"Some Nissan turbochargers use ceramic turbine wheels - what are their advantages and limitations?
Ceramic turbines are wonderful. We've used them in Caterpillar engines and Detroit engines and they're very heat resistant materials, they're light and very responsive - but they don't like foreign objects. You've only got to have the engine tuned once on the dynamometer a little bit lean - it'll drop a bit of spark plug electrode and it's a bit like a puff of talcum powder out the exhaust. And then you don't have a turbine wheel any more. Even if you're pulling one of these turbos apart and you knock the head of the wheel, they will actually break.
The other thing that happens if they are drastically over-sped - and I mean fairly drastically - the head joint will let go at the back of the turbine wheel. It's not necessarily the turbine wheel that goes, but the assembly to the shaft. The OE has designed it to suit their application. They don't want you to go from 9 psi to 15 psi, because it's designed to be at maximum efficiency at 9 psi. Turn it up to 15 psi and the turbine speed has probably gone up 40 percent - the head of the wheel has never been designed to spin at those revolutions.
With some of them you can get away with lots of extra boost before you run into turbo problems - but it's model specific. We've not seen too many problems with basic modifications like an exhaust, air cleaner and a very mild boost increase. When you're chasing the horsepower that's available, though, that is when turbine wheel heads drop off - or if you're using the car for competition use. Over time - like in an endurance race - it'll get to the point where it fatigues.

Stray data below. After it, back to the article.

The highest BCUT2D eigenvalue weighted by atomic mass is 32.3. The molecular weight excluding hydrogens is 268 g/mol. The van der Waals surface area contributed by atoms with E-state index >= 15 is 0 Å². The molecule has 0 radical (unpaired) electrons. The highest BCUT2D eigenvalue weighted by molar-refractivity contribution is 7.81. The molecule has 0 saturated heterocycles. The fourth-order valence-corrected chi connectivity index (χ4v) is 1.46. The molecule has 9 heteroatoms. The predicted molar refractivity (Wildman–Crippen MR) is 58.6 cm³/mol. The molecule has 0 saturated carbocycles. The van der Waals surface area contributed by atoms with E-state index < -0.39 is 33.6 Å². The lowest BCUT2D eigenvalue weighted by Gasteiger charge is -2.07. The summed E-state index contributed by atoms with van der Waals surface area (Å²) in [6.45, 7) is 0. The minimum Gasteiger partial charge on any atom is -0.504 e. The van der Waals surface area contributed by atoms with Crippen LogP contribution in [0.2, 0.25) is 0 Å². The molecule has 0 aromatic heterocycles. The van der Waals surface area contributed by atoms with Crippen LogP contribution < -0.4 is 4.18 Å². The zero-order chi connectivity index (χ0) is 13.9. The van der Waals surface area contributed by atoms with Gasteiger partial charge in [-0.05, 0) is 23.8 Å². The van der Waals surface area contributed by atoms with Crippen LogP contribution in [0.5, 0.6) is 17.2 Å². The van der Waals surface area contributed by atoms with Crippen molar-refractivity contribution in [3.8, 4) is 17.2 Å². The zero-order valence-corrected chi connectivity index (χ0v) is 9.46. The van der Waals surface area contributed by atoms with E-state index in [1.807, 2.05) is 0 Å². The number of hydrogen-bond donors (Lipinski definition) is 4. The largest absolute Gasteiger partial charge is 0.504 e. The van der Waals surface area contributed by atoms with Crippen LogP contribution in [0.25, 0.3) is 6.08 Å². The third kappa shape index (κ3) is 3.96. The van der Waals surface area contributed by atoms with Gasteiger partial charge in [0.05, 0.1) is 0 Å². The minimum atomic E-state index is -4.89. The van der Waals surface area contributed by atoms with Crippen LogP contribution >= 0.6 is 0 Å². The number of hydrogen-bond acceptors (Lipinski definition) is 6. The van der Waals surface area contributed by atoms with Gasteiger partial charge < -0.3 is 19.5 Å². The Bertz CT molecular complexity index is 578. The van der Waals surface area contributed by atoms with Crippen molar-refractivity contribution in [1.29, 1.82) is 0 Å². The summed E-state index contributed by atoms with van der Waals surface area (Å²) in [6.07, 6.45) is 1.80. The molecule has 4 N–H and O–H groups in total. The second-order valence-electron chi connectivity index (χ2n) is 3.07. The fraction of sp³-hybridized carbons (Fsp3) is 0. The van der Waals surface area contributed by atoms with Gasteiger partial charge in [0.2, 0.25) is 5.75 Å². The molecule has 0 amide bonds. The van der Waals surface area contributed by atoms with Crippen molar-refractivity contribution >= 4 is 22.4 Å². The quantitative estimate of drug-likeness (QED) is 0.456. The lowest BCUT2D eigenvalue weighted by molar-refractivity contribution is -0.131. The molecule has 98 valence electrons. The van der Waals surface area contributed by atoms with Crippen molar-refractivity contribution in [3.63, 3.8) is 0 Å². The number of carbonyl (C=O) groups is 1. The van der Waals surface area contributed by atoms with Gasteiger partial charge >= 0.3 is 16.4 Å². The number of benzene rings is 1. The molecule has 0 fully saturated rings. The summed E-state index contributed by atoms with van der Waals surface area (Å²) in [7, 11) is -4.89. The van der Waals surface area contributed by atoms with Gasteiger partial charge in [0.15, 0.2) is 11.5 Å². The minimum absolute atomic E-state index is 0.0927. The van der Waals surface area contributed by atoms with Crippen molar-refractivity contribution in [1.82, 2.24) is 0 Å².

Sometimes, with hand fabricated exhaust manifolds or even cast manifolds, if there's a little bit of welding dag or casting dag left in it - again - you might end up with no turbine wheel.
So they're generally very tough, very reliable items but they're not happy about impacts. I guess you could say they're an excellent fair weather sailer - when everything's perfect, they're wonderful. But they're not drastically good with foreign object damage."
That piece I posted was from the Autospeed article. I only posted that part as it seemed relevant to the Skyline.
It really just confirmed what most people think about ceramics, that they are good to a point but do not take overstressing very well. I remember Sean Morris (Motorex) posting a while back that det can destroy ceramics by way of shock waves and all this makes sense too.
What do you all think the max boost should be set on the standard ceramic turbos, in particular for the R33 ?
What sort of shaft speed could the stockers handle before they go kabooom !!!!
I currently have mine set on max 1.0 bar but will be winding it up & tuning it to 1.1 bar within the weeks end.
I guess if I blow them it will give me an excuse to get those 2540's even quicker !!
Joss 1.75 BAR BOOST !
Wow, something is not right there mate and that is VERY dangerous that sort of boost on standard turbos/pistons!
I have a splash boost of 20 secs on my car which is set at 1.4 bar.
When I took my car to get it dyno'd last week Tim at TJ was not willing to run the car at 1.4 bar for he said it was dangerous! And you had 1.75 bar................
Hi Guys, when I first bought my 33, it was set at 1.12 bar with stock turbos. I later changed it to 1.02 bar running it everyday with about 375 rwhp (Dyno Jet). Absolutely no problem with that. After changing to 2540s, I noticed the stock turbos were still okay with no apparent damage at all. I wouldn't hazard a guess as to whether 1.1 would be okay though.